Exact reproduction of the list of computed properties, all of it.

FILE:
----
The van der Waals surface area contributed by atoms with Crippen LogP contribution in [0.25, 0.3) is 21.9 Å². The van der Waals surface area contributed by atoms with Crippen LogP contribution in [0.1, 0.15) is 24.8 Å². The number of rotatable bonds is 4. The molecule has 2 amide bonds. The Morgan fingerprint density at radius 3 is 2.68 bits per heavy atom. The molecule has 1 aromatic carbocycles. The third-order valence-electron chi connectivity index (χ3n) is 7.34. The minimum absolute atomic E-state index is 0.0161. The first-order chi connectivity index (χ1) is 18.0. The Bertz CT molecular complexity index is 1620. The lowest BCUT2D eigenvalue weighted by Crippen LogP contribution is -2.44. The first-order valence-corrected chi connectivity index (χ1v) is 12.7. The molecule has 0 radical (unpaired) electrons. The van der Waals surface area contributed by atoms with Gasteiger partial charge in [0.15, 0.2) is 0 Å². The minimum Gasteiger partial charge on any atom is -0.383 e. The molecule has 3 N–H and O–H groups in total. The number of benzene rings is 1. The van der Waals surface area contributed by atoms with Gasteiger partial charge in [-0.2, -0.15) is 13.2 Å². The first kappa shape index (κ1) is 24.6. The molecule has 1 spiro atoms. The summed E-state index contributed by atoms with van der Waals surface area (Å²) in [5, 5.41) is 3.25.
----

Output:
The van der Waals surface area contributed by atoms with Crippen LogP contribution in [0.25, 0.3) is 21.9 Å². The van der Waals surface area contributed by atoms with Crippen LogP contribution in [0.1, 0.15) is 24.8 Å². The number of rotatable bonds is 4. The molecule has 2 amide bonds. The Morgan fingerprint density at radius 3 is 2.68 bits per heavy atom. The molecule has 1 aromatic carbocycles. The third-order valence-electron chi connectivity index (χ3n) is 7.34. The minimum absolute atomic E-state index is 0.0161. The first-order chi connectivity index (χ1) is 18.0. The Bertz CT molecular complexity index is 1620. The lowest BCUT2D eigenvalue weighted by Crippen LogP contribution is -2.44. The first-order valence-corrected chi connectivity index (χ1v) is 12.7. The molecule has 0 radical (unpaired) electrons. The van der Waals surface area contributed by atoms with Gasteiger partial charge in [0.15, 0.2) is 0 Å². The minimum Gasteiger partial charge on any atom is -0.383 e. The molecule has 3 N–H and O–H groups in total. The number of benzene rings is 1. The van der Waals surface area contributed by atoms with Gasteiger partial charge in [-0.2, -0.15) is 13.2 Å². The first kappa shape index (κ1) is 24.6. The molecule has 1 spiro atoms. The summed E-state index contributed by atoms with van der Waals surface area (Å²) in [5, 5.41) is 3.25.